- On how New York State crafted a low-ball estimate of what districts needed to achieve adequate outcomes and then still completely failed to fund it.
- Angry Andy’s Failing Schools & the Finger of Blame
- Angry Andy’s not so generous state aid deal: A look at the 2015-16 Aid Runs in NY
Which brings us to New Jersey! New Jersey had been under judicial oversight for an extended period in the Abbott v. Burke series of cases pertaining to school funding equity and adequacy. The most aggressive of these orders came in 1998 and focused specifically on the programs and services that must be made available to children in the Abbott plaintiff districts (mainly high minority/poverty concentration, relatively large (not all) urban districts). The state largely complied… for a period of time… with this order. Tiring of court oversight and seeking a path forward to a statewide school funding solution, the legislature passed the 2008 School Funding Reform Act (SFRA). I discussed elements of this formula in a 2011 post. The formula, much like remedies proposed in Kansas and New York in 2007, was intended to be phased in over the next few years, leveling up districts whose present aid levels were lower than needed to meet the state’s new calculated “adequacy targets” and, in some cases, phasing out aid that put districts above their “adequacy targets.” The court accepted this formula as a legitimate attempt to meet the demands of Abbott and reason to phase out oversight. Though in 2011, the court did put its foot down when promises were broken. I address this in a 2011 post.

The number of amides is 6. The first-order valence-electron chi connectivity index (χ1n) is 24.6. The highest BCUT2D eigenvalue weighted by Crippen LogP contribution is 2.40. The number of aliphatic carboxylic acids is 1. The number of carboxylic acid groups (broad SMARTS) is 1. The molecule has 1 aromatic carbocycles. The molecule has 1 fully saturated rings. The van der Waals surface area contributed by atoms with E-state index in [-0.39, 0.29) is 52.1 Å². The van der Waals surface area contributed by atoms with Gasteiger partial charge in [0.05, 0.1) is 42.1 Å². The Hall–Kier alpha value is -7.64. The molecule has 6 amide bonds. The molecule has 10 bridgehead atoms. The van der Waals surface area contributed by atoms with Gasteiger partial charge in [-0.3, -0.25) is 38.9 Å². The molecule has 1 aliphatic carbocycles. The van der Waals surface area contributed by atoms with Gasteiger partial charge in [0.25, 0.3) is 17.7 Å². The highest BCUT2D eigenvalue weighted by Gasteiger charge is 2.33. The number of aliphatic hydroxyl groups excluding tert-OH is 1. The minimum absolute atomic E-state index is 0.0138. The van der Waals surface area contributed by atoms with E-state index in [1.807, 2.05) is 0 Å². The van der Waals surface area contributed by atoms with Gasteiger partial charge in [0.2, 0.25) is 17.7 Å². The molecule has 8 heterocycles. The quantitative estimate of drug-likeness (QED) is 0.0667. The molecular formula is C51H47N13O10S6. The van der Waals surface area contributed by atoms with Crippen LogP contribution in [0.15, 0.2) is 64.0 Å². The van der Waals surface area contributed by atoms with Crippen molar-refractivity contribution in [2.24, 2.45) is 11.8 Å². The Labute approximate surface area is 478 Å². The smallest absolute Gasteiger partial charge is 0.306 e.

Even before this time – actually partly because SFRA was less “progressive” than prior funding – the overall progressiveness of New Jersey’s school funding system had begun to erode.
Figure 1 shows us a tracking of the progressiveness of a) state and local revenue, b) current spending per pupil and c) staffing ratios per 100 pupils, where a ratio of 1.2 indicates that the very high poverty school district would have 20% more resources than the very low poverty district. An index of 1.0 would indicate parity – which is not the same as equity.
In New Jersey, funding and staffing progressiveness did scale up after the 1998 Abbott ruling. It reached a peak in the mid-2000s, and subsequently (prior to and during implementation of SFRA, under the previous administration) began its steep decline).
Figure 1 – Progressiveness of NJ Resources over Time